“Weepingly funny.” —The Wall Street Journal
“Charmed my socks off.” —David Arnold, New York Times bestselling author of Kids of Appetite and Mosquitoland
Four starred reviews for this incisive, laugh-out-loud contemporary debut about a Taiwanese-American teen whose parents want her to be a doctor and marry a Taiwanese Ivy Leaguer despite her squeamishness with germs and crush on a Japanese classmate.
At seventeen, Mei should be in high school, but skipping fourth grade was part of her parents’ master plan. Now a freshman at MIT, she is on track to fulfill the rest of this predetermined future: become a doctor, marry a preapproved Taiwanese Ivy Leaguer, produce a litter of babies.
With everything her parents have sacrificed to make her cushy life a reality, Mei can’t bring herself to tell them the truth—that she (1) hates germs, (2) falls asleep in biology lectures, and (3) has a crush on her classmate Darren Takahashi, who is decidedly not Taiwanese.
But when Mei reconnects with her brother, Xing, who is estranged from the family for dating the wrong woman, Mei starts to wonder if all the secrets are truly worth it. Can she find a way to be herself, whoever that is, before her web of lies unravels?
From debut author Gloria Chao comes a hilarious, heartfelt tale of how, unlike the panda, life isn’t always so black and white.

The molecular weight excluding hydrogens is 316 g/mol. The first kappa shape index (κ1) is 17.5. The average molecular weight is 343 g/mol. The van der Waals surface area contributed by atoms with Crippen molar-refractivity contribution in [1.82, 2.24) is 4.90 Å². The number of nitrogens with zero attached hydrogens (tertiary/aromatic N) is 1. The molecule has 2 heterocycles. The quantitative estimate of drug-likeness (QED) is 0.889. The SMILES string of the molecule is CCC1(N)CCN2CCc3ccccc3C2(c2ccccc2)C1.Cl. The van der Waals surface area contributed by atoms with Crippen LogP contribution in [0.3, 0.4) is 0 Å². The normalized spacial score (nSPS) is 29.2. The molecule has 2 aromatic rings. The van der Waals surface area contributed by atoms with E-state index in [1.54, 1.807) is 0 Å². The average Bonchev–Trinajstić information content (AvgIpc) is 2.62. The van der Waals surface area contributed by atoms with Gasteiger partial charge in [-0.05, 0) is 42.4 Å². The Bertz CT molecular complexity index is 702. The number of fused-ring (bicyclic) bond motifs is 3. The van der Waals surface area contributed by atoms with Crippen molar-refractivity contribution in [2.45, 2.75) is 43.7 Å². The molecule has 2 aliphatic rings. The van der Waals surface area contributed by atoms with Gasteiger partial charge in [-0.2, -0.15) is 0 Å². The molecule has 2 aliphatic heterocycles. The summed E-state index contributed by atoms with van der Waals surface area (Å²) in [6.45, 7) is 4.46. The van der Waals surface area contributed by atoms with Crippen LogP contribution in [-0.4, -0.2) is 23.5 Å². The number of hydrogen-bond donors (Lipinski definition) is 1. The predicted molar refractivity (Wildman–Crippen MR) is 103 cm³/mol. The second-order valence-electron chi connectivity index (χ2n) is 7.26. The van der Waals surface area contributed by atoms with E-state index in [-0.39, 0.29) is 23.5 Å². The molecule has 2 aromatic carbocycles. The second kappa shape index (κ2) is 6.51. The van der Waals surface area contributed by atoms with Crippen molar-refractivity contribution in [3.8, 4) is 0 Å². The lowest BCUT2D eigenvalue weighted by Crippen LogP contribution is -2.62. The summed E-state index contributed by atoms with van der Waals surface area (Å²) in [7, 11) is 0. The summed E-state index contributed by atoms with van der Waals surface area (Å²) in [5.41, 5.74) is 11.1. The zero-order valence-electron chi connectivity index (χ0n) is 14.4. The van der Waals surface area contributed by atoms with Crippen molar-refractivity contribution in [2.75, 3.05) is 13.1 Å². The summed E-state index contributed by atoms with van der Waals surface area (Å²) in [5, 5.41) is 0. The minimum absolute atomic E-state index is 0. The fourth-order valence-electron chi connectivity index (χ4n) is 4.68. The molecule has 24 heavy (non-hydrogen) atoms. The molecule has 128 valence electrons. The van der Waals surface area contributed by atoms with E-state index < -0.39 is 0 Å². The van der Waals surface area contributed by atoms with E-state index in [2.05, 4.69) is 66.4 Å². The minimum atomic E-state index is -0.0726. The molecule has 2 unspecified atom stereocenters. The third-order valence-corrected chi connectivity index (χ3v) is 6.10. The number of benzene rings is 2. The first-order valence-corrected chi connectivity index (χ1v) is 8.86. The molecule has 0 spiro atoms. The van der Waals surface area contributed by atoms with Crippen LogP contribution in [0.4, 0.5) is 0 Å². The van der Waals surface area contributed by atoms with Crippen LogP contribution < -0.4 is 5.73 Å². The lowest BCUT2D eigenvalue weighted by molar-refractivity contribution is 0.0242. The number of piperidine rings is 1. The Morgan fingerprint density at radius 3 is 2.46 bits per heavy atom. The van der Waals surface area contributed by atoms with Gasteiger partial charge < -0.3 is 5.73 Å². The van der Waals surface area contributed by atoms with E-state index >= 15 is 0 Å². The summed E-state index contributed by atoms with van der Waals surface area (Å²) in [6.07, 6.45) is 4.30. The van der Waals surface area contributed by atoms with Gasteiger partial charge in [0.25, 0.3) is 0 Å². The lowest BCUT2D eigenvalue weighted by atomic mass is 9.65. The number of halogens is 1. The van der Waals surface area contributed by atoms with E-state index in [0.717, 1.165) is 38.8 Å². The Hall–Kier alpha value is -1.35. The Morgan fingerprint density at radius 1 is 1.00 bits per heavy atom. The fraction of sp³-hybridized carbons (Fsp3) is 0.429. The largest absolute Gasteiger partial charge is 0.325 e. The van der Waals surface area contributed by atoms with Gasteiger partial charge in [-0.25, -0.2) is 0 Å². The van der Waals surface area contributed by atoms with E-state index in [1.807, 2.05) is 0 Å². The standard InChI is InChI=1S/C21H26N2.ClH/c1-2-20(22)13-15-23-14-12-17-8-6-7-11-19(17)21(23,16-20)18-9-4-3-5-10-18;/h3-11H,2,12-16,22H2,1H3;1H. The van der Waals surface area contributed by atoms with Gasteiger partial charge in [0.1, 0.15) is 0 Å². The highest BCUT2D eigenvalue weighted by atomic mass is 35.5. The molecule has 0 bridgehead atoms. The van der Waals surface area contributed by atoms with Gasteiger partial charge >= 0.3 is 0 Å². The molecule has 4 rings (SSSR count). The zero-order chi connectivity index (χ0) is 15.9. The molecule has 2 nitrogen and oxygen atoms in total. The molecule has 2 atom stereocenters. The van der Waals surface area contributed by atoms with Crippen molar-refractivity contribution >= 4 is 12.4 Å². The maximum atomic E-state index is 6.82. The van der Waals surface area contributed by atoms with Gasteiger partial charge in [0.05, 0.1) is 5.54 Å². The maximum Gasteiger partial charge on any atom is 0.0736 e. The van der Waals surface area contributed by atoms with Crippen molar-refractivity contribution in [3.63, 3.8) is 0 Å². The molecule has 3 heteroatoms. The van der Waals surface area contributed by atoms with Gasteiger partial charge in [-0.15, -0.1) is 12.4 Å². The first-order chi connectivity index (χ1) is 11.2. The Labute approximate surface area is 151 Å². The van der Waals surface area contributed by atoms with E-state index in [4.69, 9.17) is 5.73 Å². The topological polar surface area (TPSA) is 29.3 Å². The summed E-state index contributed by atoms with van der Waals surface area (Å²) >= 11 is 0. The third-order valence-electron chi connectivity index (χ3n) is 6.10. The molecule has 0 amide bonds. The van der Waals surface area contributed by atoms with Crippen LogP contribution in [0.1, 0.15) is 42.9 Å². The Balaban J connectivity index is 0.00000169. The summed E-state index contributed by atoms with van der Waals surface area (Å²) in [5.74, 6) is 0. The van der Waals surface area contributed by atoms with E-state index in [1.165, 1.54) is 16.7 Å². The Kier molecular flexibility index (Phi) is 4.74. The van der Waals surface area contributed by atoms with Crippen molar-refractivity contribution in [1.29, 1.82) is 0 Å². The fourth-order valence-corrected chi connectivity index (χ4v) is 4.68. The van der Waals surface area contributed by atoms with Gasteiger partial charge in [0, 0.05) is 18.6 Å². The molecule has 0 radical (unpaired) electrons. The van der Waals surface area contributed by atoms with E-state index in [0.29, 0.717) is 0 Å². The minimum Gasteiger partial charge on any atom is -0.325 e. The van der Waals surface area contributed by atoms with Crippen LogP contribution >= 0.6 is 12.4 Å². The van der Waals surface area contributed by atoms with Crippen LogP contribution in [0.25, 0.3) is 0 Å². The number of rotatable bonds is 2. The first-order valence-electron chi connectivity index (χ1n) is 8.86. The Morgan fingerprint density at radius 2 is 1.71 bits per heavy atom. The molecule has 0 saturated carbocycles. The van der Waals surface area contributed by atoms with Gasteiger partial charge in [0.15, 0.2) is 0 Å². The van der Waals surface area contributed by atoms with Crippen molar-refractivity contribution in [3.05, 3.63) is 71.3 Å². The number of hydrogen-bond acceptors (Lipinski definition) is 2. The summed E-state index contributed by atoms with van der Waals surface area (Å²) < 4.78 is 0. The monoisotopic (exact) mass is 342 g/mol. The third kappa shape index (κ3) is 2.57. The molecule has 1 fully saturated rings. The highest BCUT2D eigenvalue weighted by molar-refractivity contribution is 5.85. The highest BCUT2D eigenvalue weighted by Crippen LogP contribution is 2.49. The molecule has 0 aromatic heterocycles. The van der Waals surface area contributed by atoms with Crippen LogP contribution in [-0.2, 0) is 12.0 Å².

Mei is only 17 and already a freshman at MIT, but her Taiwanese immigrant parents won't be satisfied until she has a medical degree, a Taiwanese doctor husband, and children. To ensure the success of this plan, Mei's mother monitors Mei's behavior, calling constantly, nagging her to be more feminine, and engineering meet-ups with approved boys. But there's so much her parents don't know: the boy Mei likes is Japanese American, she's too germophobic to be a doctor, and she'd rather be dancing. Worse, she's in touch with the brother her parents disowned when he failed to meet family standards. Chao's effervescent debut explores topics and themes that are salient for all teens finding oneself and establishing an identity separate from one's family and perhaps even more so for children of immigrants, who have a foot in two cultures and an ever-present awareness of the sacrifices their parents have made. With sensitivity and an abundance of humor, Chao captures Mei's growing realization that her desires are worth pursuing and the way that this discovery eventually brings Mei and her mother closer together. Ages 12 up.